Thus a nerd with A.D.D. does not have N.A.D.D.

    PS: Chances are that you left out your attempts to self-medicate with caffeine.

  50. I have mozilla open with 2 windows open(1 window with 28 tabs and the other with 6 tabs. I have Putty (ssh) with email open, eMule open search for new crap to download, Calculator open for working out BMR, Litestep installer zip file open (that reminds me I should reboot soon to load litestep). Sharpreader is craving attention. Oh and I usually need sound/music while doing anything like coding or studying for uni.

    It didn’t start until I was put on anti-depressants. But then again I was always day dreaming in primary school.

  51. It’s not a problem with you. Harry Turtledove isn’t a very good writer.

  52. I’m late to the game, but I have NADD. I found the link from a link from jole on software. It’s nice to know who/what you are. I have to stop passing the know it all on to my kids (at 3 one said to thier grandma, “no Nana that’s not a monkey, it doesn’t have a tail. It’s an ape”)

  53. Boomstick 20 years ago

    Yah, im definetly afflicted with NADD. Right now, i’m making a website layout in Photoshop, Looking up Tutorials for various graphic design programs, listening to Classic Rock music (hell’s bells right now), talking to another victim of NADD, talking to some other friends, and writing this comment!…. i’m lonely hahah

  54. So that’s what it’s called. NADD. Cool. Listing the apps I’ve got open? Let’s put it this way: my taskbar is on the left so it can fit more apps and sometimes it still goes into two columns. And that’s just one of my three systems….

    Same skills also come in handy when listening to news, having breakfast, making lunch, reading paper, dressing kids, checking schoolbags…

  55. Anonymous 20 years ago

    Mail open, IE 3 times open to 3 different sites, notes before me for 2 projects I am working on, phone ring, reading this, having word open for 2 short articles I am writing… thinking about a new website (and making notes) NADD, NADD I’m a mama…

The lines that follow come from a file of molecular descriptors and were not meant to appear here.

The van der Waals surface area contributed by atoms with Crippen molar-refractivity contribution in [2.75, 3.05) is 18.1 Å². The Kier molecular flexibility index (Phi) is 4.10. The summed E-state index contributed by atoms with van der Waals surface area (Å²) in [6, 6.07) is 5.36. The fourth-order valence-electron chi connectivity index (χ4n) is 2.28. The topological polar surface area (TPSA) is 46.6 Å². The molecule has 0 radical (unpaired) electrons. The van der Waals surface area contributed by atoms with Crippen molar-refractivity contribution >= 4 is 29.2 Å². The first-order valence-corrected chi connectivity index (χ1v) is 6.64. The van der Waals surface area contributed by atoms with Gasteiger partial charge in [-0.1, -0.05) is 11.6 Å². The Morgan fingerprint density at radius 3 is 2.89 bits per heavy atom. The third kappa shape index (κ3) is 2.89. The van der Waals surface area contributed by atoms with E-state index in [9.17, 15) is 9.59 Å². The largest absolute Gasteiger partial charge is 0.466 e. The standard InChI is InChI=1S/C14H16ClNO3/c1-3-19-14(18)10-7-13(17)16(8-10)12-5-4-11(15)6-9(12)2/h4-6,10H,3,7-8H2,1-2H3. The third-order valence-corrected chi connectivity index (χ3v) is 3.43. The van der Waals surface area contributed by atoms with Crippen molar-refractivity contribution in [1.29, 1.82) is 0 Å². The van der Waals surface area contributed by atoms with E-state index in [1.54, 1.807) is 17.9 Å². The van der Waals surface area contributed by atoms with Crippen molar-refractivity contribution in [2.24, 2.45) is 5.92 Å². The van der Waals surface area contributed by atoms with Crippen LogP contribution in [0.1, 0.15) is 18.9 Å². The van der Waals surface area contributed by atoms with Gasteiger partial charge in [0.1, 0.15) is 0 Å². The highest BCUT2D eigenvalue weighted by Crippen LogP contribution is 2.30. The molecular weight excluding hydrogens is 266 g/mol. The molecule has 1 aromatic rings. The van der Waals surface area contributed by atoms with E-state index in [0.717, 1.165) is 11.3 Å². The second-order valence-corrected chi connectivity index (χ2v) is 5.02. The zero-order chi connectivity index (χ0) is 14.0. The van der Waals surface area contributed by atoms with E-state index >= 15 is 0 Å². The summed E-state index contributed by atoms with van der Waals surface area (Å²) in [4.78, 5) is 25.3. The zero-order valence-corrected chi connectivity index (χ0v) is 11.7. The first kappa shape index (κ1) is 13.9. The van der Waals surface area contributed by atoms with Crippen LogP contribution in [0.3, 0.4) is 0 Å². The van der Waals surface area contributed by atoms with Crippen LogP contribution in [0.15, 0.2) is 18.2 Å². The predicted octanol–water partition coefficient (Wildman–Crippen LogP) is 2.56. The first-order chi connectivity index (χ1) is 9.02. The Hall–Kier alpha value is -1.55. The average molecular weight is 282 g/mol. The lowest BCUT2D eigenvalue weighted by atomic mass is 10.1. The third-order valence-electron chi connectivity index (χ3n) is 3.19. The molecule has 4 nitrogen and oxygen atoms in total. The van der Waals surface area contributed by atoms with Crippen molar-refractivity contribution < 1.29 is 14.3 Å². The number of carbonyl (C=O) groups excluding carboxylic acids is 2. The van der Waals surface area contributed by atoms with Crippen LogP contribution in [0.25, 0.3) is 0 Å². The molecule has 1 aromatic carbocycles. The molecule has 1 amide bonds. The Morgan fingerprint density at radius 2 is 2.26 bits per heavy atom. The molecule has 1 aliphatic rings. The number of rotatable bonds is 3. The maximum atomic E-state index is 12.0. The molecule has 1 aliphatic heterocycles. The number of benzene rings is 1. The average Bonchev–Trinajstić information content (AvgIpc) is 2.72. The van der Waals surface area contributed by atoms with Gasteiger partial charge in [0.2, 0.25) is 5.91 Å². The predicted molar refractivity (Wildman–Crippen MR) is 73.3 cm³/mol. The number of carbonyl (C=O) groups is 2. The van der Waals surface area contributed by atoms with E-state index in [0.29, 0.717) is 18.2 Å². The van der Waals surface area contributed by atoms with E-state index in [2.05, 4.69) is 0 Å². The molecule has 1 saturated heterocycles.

eerrhhhmmmm, mama, mama I’m a NADD!

    (thank God finally somebody found a name for it, now it’s official!)

  56. I am not sure i believe in ADD, but i do believe in NADD.

    I have it, I have outlook, source control, joel on software blog, scooby doo project mgmt intranet, aqt, excel, and this, plus textpad.

    I have to multi-task, it’s an obsession, like my obsession with seguaying.

    You feel this need to keep on pushing hard, getting more done in less time…

    Oh well…

  57. DarthGnosis 20 years ago

    So this is what is wrong with me. I have known for a while I was not afflicted with run of the mill ADD, as there were many times when I could trigger a period of hyper focus,(I termed it “the zone”), which those I know who have standard ADD have told me that they cannot do without medication.

  58. whitespirit 20 years ago

    hmmm… i guess i don’t have NADD. I finished reading all the comments hear without going to another site. ^_^

  59. enlightening… there ARE others like me out there 🙂

  60. Have yet to read the entirety of this article without getting distracted by shiny URLs and iTunes. Have iTunes, two Safari windows, TextEdit, sorting through my desktop, attempting to do homework, listening to a Remix of Darth Vader’s theme…I have NADD. I just finished blogging, too!!

  61. Hi, I just followed a link to this article from… somewhere. Highly amusing, and speaks to a real truth in many of us.

    Sometimes it’s a blessing to be capable of digesting such a torrent of media and information, but frequently it’s a curse against actually getting anything accomplished. Occasionally, if there’s something really crucial I need to be doing, I’ll actually shut down the computer and start it again, vowing that I won’t pull up a web browser or related app until I actually need it.

  62. At this moment I have four tabs open in Firefox, I’m translating a document into Spanish, chatting with my brother over yahoo messenger, corresponding through email with my sister and commenting about this article. OH well… Time to do something else.

  63. Does anyone find that NADD also affects your ability to ‘focus’ on anyone person, as in say, a relationship? Once the initial zip is gone, you just desperately want to get out and get to the next?

  64. i thought your article was going to be boring the moment i saw the title “Guns of the South”

    Soooooo, i skipped down and read the last paragraph, felt it was good, and then read the rest

    at the moment i have outlook express open reading email, 6 browser windows, 4 windows explorer, and i’m talking on the phone 😉

    The deluge of information available around tends to bog me down a bit sometimes though. At times I’ve spent 14 hours straight, on the internet, reading and browsing articles.


  65. Steve 19 years ago